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BioMed Research International
Volume 2014 (2014), Article ID 421291, 9 pages
Vasopressin in Hemorrhagic Shock: A Systematic Review and Meta-Analysis of Randomized Animal Trials
1Department of Medical Sciences “M. Aresu”, University of Cagliari, SS.554 Bivio per Sestu, 09042 Monserrato, Italy
2Department of Anesthesia and Intensive Care, Vita-Salute San Raffaele University, Via Olgettina 60, 20132 Milano, Italy
3Department of Anesthesia and Intensive Care, Catholic University, Via Giuseppe Moscati 31, 00198 Roma, Italy
4MSc Program “Cardiopulmonary Resuscitation”, University of Athens, Medical School, Hellenic Society of Cardiopulmonary Resuscitation, 75 Mikras Asias Street, 11527 Athens, Greece
Received 8 May 2014; Accepted 28 July 2014; Published 1 September 2014
Academic Editor: Ahmed Abdel-Latif
Copyright © 2014 Andrea Pasquale Cossu et al. This is an open access article distributed under the Creative Commons Attribution License, which permits unrestricted use, distribution, and reproduction in any medium, provided the original work is properly cited.
Objective. The latest European guidelines for the management of hemorrhagic shock suggest the use of vasopressors (norepinephrine) in order to restore an adequate mean arterial pressure when fluid resuscitation therapy fails to restore blood pressure. The administration of arginine vasopressin (AVP), or its analogue terlipressin, has been proposed as an alternative treatment in the early stages of hypovolemic shock. Design. A meta-analysis of randomized controlled animal trials. Participants. A total of 433 animals from 15 studies were included. Interventions. The ability of AVP and terlipressin to reduce mortality when compared with fluid resuscitation therapy, other vasopressors (norepinephrine or epinephrine), or placebo was investigated. Measurements and Main Results. Pooled estimates showed that AVP and terlipressin consistently and significantly improve survival in hemorrhagic shock (mortality: 26/174 (15%) in the AVP group versus 164/259 (63%) in the control arms; ; 95% CI 0.05 to 0.15; for effect < 0.001; for heterogeneity = 0.30; ). Conclusions. Results suggest that AVP and terlipressin improve survival in the early phases of animal models of hemorrhagic shock. Vasopressin seems to be more effective than all other treatments, including other vasopressor drugs. These results need to be confirmed by human clinical trials.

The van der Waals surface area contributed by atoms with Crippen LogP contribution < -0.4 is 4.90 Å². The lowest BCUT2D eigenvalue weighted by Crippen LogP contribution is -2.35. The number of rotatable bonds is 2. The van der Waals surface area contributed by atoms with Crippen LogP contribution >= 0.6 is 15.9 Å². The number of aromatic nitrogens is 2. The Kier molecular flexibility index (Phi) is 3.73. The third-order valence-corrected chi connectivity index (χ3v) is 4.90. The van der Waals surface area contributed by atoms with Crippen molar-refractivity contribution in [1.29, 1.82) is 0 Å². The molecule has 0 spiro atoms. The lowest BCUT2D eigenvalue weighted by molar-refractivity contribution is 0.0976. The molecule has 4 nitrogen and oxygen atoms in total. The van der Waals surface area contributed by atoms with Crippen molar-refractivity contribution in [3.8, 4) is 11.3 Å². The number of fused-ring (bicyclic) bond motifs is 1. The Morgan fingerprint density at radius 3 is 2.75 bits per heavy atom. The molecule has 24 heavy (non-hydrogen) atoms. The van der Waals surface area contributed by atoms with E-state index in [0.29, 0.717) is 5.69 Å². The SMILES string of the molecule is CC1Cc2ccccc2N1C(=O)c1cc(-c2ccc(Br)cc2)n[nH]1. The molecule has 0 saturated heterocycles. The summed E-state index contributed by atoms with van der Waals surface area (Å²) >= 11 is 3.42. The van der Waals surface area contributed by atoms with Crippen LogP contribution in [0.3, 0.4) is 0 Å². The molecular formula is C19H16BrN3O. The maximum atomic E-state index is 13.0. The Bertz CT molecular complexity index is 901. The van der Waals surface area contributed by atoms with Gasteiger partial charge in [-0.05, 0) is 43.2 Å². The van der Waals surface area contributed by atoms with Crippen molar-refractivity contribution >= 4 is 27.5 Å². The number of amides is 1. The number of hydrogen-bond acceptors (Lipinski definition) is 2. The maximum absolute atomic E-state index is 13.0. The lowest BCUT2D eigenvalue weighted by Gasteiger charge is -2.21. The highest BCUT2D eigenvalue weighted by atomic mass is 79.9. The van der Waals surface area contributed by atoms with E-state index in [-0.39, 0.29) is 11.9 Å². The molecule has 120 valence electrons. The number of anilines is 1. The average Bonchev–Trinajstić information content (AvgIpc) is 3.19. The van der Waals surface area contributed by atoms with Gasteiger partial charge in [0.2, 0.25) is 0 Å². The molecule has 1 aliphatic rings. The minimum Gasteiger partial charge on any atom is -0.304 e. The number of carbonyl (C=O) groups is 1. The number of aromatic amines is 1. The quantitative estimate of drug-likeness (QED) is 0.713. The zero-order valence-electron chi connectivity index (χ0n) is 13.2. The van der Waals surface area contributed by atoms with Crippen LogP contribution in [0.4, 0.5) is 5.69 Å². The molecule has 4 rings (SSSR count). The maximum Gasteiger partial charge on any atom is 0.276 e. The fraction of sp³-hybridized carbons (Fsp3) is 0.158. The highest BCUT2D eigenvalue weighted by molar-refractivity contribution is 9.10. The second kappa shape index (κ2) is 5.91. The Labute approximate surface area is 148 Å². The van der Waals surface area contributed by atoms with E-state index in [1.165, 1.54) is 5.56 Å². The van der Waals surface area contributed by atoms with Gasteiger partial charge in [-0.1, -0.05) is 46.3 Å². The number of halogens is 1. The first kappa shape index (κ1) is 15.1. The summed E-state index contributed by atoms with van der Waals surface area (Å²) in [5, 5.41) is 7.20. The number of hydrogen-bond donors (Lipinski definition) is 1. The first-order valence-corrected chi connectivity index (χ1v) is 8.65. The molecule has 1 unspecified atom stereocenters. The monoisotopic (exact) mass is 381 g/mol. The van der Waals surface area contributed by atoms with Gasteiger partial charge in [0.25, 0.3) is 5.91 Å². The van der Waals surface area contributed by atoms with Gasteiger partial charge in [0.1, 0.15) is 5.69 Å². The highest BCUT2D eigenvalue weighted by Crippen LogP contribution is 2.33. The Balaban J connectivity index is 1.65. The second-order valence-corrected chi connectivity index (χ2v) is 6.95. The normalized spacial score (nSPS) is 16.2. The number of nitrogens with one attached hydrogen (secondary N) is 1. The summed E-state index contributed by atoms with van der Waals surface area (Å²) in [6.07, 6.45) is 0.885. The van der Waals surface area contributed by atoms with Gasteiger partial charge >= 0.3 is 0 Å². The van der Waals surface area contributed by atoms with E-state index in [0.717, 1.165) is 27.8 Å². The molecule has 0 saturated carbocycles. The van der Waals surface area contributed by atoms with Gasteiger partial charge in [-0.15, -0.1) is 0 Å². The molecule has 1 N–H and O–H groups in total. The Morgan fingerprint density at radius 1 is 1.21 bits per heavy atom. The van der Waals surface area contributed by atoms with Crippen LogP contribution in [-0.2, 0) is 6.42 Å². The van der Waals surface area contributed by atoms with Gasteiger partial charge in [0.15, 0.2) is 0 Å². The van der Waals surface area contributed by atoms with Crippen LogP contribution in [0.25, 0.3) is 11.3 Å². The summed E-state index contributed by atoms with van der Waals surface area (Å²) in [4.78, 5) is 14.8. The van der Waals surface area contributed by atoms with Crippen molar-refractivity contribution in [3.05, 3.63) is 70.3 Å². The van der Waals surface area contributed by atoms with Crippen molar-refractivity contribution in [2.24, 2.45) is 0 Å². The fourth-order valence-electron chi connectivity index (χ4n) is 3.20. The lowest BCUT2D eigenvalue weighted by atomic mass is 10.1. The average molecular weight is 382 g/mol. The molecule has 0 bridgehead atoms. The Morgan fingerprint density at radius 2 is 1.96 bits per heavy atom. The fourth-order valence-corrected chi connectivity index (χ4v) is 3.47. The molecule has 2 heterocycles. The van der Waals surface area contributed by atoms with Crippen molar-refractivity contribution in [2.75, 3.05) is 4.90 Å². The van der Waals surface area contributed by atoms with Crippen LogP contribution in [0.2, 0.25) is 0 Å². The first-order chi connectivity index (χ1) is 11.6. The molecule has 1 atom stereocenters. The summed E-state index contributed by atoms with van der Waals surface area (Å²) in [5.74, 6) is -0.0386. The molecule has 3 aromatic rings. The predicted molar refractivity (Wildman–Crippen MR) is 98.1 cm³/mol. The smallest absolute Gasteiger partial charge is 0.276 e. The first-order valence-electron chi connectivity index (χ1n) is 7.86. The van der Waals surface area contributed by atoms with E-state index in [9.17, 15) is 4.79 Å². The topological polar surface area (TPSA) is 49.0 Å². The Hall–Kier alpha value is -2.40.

Trauma is the principal cause of death for people under 35 years of age, with more than 5 million injury-related deaths every year in the world. Approximately 30% of these deaths can be attributed to hemorrhagic shock [1, 2]. Untreated prehospital hemorrhagic shock is one of the leading causes of cardiac arrest [3, 4]. Appropriate management and treatment are necessary to prevent adverse events and outcomes [5–7]. The early phase of hemorrhagic shock is characterized by a vasoconstrictive response and if the shock is left untreated it can lead to vasodilation that does not respond to conventional resuscitation strategies [8, 9]. Prehospital hemorrhagic shock treatment should be focused on maintaining adequate mean arterial pressure (MAP) along with organ perfusion up until arrival at the hospital [10, 11].
Small volume resuscitation with colloids or hyperoncotic fluids may be useful during early phases of uncontrolled bleeding [12–14]. Recent international guidelines suggest that vasopressors may also be required to maintain tissue perfusion where fluid resuscitation itself does not achieve the expected goal .